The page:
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As this selection is, essentially, ten songs about Hungary, you’re going
to have to be prepared for a big dollop of melancholy. Successful actress Anna
Pásztor sings a hymn to a tram – not just any tram, mind you, but one of
the world’s busiest, the 4/6 (Négyeshatos) and embarks on a journey of internal
disquiet as she glides along the Körút. More social observation than full-on
Garland trolley clang, it does capture a certain mood that many feel as the
façades of Pest go past, and passengers come and go in an urban blur.
Songwriter and band frontman Örs Siklósi passed away a few days ago at
the age of 29 – the most recent screening of popular talent show A Dal was
dedicated to his memory, he and his group having won the contest in 2018. In
that context, it’s almost incongruous to suggest just how vivacious this modern
metal band were, schoolmates from Budakeszi tearing up stages around Hungary
and beyond. They even did Eurovision. They were a bunch of fun, too, their
original name being Ants Without Slippers – abbreviated to AWS, ‘Ah-Vey-Ess’ to
Hungarians. This particular tune, from their second album Égésföld, underscores
a love-hate relationship with the city: “The century might be new, but it hurts
just the same, and the same time passes, which once elapsed for everyone”. RIP
As the stock-in-trade of Budapest Bár is the bar tunes of Budapest – chanson-like Gypsy swing in 1930s’ garb – it would have been odd not to have included any of their numbers here. And yet, for all singer Juci Németh’s sprightly contemporary interpretation of this paean to our fair city (‘I Only Need Budapest!’), it’s not a patch on the 1961 original. A highlight of Frigyes Bán’s otherwise hokey musical romance Napfény a jégen (‘Sunlight on Ice’), it was memorably performed by Irén Psota, Mária Mezei and Manyi Kiss, two of them in absurdly silly hats, while being stuck in a lift. The rising sense of frustration at being so close to the big city and yet so far is palpable. The girls then push that lift button and go for it, tap dancing in stilettos and simply fizzing with excitement – “We rush to ten places a day, Then dance just that little bit more every night, it’s never enough!’ (The plot involves three dancers in a winter revue, male rivals and sneaky suitors. Jealousy on Ice may have been the better title.) A classic case of a timeless song lost in a middling movie.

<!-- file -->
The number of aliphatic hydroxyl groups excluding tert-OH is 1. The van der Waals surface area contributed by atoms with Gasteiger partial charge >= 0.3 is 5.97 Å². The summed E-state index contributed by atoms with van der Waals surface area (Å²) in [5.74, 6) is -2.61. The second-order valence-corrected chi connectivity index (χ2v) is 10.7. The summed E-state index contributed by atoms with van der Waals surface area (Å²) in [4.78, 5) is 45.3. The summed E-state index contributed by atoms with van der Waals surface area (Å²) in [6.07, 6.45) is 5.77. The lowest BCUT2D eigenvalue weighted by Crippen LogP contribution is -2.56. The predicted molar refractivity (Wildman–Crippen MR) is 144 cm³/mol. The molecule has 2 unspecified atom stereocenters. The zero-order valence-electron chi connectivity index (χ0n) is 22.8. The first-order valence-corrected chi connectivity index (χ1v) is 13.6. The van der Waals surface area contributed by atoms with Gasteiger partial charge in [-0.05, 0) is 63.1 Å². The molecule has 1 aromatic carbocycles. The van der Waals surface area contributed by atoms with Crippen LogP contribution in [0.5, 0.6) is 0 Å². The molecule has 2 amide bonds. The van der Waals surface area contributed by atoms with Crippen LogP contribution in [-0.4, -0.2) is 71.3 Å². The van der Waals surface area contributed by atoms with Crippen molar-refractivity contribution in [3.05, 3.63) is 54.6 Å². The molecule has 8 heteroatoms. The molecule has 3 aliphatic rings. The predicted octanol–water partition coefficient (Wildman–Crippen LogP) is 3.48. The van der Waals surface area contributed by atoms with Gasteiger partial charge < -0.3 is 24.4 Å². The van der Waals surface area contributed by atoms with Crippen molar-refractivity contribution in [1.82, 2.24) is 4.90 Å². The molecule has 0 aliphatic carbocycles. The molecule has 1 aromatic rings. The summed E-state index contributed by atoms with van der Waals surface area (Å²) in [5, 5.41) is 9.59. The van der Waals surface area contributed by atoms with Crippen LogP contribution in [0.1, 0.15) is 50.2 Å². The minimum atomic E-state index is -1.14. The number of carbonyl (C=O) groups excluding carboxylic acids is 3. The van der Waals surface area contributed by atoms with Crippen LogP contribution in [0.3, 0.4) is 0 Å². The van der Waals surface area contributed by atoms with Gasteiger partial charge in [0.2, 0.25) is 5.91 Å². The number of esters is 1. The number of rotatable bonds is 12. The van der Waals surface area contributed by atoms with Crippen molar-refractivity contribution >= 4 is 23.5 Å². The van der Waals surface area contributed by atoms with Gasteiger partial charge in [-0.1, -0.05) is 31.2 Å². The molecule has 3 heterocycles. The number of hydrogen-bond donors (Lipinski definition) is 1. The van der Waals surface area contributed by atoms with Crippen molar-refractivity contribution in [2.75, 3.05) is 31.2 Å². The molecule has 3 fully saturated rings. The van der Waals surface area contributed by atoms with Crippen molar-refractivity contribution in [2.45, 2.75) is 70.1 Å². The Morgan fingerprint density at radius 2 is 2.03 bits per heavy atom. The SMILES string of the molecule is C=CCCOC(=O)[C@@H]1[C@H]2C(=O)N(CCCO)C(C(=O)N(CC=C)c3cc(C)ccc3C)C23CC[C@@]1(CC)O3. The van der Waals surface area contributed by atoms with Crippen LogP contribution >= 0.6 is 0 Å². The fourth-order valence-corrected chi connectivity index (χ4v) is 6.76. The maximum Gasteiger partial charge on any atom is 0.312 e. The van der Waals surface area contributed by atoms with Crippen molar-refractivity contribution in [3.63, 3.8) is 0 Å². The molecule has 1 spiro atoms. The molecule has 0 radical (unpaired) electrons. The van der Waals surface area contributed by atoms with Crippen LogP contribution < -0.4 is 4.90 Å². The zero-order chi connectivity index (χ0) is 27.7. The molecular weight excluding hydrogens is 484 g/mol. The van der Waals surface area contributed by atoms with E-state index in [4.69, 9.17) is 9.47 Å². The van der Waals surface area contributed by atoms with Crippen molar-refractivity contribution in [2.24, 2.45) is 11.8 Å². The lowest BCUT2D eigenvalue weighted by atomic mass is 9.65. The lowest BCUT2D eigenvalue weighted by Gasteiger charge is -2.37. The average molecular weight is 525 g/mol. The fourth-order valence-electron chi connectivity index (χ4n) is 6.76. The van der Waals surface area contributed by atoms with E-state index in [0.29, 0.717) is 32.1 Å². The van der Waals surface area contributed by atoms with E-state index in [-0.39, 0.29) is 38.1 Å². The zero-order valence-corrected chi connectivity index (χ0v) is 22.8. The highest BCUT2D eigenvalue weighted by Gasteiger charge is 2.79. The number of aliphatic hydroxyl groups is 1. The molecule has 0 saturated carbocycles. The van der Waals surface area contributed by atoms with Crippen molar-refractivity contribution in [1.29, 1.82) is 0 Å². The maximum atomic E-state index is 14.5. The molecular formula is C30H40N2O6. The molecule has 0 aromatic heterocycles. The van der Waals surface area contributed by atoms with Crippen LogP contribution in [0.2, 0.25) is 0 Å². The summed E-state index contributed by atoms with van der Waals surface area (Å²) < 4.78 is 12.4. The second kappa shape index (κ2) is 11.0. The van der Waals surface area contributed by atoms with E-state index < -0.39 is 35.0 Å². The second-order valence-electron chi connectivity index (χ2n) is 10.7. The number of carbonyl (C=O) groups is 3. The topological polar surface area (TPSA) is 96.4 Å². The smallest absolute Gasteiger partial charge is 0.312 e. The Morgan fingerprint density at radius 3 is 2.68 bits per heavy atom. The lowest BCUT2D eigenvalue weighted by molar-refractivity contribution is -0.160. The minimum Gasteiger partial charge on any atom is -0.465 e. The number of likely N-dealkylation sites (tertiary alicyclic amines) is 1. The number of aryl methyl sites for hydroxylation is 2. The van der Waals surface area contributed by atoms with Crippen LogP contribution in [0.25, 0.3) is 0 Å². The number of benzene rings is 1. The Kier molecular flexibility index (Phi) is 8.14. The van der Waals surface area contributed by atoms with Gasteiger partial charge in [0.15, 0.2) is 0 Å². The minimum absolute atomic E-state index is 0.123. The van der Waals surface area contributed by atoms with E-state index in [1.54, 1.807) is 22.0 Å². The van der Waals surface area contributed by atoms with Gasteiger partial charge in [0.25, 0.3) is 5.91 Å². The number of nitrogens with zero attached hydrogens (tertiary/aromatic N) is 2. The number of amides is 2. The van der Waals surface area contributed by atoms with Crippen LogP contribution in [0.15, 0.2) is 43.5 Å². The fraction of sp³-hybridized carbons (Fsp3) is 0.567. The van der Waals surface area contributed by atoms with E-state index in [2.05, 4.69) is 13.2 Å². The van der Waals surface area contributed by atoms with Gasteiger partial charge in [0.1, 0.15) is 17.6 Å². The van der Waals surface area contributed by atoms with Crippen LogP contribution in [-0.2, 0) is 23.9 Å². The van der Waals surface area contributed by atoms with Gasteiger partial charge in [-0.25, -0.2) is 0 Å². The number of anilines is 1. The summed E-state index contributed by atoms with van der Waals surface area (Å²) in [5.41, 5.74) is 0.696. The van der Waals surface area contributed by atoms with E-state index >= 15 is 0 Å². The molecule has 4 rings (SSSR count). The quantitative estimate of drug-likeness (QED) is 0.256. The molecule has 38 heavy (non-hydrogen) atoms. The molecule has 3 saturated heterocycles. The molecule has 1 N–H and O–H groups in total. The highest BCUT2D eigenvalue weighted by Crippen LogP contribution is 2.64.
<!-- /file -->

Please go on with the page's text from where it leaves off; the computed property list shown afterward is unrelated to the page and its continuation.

Ah, that eternal topic, Budapest girls! This all-male five-piece from
Szombathely came up to the capital in 2011 and started treading the boards
almost straight away, so they may be singing about the opposite sex from bitter
experience. This jolly ditty is taken from their debut LP, Vérkeringő, and is seen here played live at Budapest’s prime live venue, the A38. Describing
untrustworthy girls freezing in their tiny rooms, the song comes to the conclusion that Budapest is just like the girls living in it – all will be
yours if you let yourself become theirs.
The one stand-out, blue-chip global hit called Budapest wasn’t written here at all – UK singer George Ezra was hungover in Malmö when he composed it, dreaming about a Budapest he couldn’t visit because he had missed his train in the morning fuzz. Still, perhaps like Casablanca for Michael Curtiz, the very thought of the place inspired him to create a masterpiece. It also launched his career, this moody/catchy number dominating the airwaves in 2014. ‘My house in Budapest… golden grand piano… my hidden treasure chest’, intones this handsome chap from Hertford, his voice all Freewheelin’-era Dylan. The video’s cute, too, the Liverpool scarf perhaps hinting at stag parties amid the arty touches. A number one smash in New Zealand, a flop at number 19 in Hungary.
Opening his 2012 solo LP minden ellen (‘Against Everything’) with this
typically rocky tune, Frenk (aka Gábor Torma) was reverting to type as the bare-torso’d,
leather-jacketed, stick-thin malcontent in the Nick Kent mould. One of
Budapest’s main crossing points, Blaha (Blaha Lujza tér) is the gateway to the